From now until the 2017 NFL Draft takes place, we hope to showcase as many prospects as possible and examine both their strengths and weaknesses. Most of these profiles will feature individuals that the Pittsburgh Steelers are likely to have an interest in, while a few others will be top-ranked players. If there is a player you would like us to analyze, let us know in the comments below.
#4 De’Veon Smith / RB / Michigan 5’11 220 lbs
– Has vision to see running lanes and blocks develop
– Vision seems to have improved from 2015
– Uses thick legs to power through defenders
– Enough lateral agility to create extra yardage
– North – south runner
– Most impressive running in between the tackles
– Anchors well in pass protection
– Very limited athleticism
– Lacks burst to get to the hole
– Average amount of speed
– Occasionally out runs his blockers
– Does not offer much as a receiver
– Little upside
– 2016: 181 carries 846 yards 4.6 ypc 10 TDs
– Career: 470 carries, 2161 yards 4.6 ypc 22 TDs
– All-Big Ten Honorable mention in 2016 and 2015
– 38 receptions for 251 receiving yards in Michigan career
– Averaged over 4 yards per carry in 6 games last season
– Averaged under 4 yards per carry in 7 games last season
Michigan’s De’Veon Smith is about as low risk – low upside as you can get for a running back in this year’s draft. What teams see on tape of Smith is exactly what they should expect should they select the Michigan running back. This is not a knock to Smith’s abilities as many teams would welcome a north-south runner who can pass protect and has spent majority of his time in a pro-style offense.
Smith makes majority of his living running between the tackles, a necessity for a 220-pound running back that lacks flash. But what Smith lacks in flash, he more than makes up for in vision. The Michigan running back displays a good ability to understand the dynamics of his blocks and find the hole.
Smith’s big gain against Penn State was one of his most impressive runs of last season. After quickly turning up field through the massive hole on the line, Smith breaks two tackles before finally being brought down.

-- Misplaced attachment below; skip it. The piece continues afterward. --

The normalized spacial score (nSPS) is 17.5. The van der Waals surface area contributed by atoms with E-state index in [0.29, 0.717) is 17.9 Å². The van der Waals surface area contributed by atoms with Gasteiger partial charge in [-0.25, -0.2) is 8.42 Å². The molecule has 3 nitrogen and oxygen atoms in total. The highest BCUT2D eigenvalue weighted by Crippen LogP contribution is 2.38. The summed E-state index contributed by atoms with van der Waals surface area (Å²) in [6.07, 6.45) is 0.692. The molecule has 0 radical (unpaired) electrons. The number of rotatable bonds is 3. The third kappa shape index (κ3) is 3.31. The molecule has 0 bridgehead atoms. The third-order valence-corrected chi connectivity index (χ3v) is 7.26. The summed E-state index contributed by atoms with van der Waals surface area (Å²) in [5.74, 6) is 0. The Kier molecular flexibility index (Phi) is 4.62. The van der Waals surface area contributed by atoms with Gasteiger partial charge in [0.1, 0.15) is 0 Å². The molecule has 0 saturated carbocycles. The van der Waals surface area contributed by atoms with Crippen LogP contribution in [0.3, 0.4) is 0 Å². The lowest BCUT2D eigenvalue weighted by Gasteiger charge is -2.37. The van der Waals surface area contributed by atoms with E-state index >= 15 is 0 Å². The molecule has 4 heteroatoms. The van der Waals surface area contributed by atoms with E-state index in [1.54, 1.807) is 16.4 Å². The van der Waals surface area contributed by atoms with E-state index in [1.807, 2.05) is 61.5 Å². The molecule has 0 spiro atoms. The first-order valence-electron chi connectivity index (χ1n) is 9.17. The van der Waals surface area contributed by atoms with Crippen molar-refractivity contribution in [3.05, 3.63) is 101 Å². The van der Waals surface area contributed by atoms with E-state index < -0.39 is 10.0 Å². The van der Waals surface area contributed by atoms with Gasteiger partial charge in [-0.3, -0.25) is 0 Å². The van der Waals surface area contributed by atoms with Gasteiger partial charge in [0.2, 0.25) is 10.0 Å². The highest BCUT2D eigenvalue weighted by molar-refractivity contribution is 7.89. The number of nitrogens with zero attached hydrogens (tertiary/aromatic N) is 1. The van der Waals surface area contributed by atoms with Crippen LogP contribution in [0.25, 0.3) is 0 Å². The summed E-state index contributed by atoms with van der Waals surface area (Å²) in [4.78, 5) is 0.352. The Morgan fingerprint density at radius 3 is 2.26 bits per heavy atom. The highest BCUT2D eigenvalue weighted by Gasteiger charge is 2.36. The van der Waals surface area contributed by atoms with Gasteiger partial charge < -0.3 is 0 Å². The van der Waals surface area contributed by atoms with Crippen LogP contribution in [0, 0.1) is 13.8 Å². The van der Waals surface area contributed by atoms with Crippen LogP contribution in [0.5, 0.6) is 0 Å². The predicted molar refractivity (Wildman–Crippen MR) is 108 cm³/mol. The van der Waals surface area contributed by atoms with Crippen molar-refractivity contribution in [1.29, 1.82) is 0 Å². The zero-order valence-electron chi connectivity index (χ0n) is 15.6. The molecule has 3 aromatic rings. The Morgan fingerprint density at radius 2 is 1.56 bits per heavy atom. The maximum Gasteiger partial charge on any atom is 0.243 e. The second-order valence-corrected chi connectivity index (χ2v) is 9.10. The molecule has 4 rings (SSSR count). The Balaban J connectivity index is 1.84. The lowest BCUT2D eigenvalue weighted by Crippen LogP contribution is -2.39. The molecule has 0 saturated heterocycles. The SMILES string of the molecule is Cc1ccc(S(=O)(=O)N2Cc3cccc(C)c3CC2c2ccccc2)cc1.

Smith’s vision has seen a notable improvement from his 2015 campaign to last season. Smith seemed to be a more decisive runner in his senior year, incorporating more north to south running rather than east to west like on the play below.
Watching this once, you may miss the open opportunity Smith had running off tackle to his left. The nine-yard gain helps to ease the missed opportunity but it is still a play that potentially could have gone for much more.
With the fullback successfully sealing the edge and the second level sealed off, Smith had a prime opportunity for the taking slip right through the palm of his hand. Leaving the past in the past, Smith’s improved decision making in his senior year is an important added feature to his arsenal because it is an arsenal that severely lacks burst and top end speed.
Smith often finds himself arriving second to the line of scrimmage, either met by second level defenders who have arrived before him or wrapped up by defensive linemen. The play above is an example of the latter with Smith taking too long to reach the line, being tripped up by an Ohio State defensive lineman in the process. With a lack of acceleration and athleticism, Smith has no room for any margin of error.
Smith also struggles to add much value as a receiving option for his quarterback. While the Michigan product may have small but reliable hands for the role, his route running leaves a lot to be desired. One aspect that Smith does excel at in the passing game is providing pass protection. The Michigan running back is well equipped to hold his ground against pass rushers and quickly navigate his way to a pass rusher’s path. And while Smith’s game tape against Ohio State last season may go against the notion that he is a capable pass protector; the other numerous game tapes point to that game being an outlier.
The tapes on Smith show a substantial amount of what you see above – moving across the line, picking up an oncoming pass rusher and holding his own.
Come draft day, Smith may find himself the victim of a numbers game. In a running back class full of upside, depth and character, Smith stands out for all the wrong reasons. While Smith will still be drafted due to his familiarity running in a pro style offense, his dullness as a runner leaves little room for error and even less for upside.
Projection: Late Day Three
Games Watched: vs Ohio State, vs Florida (2015), vs Penn State, vs Florida State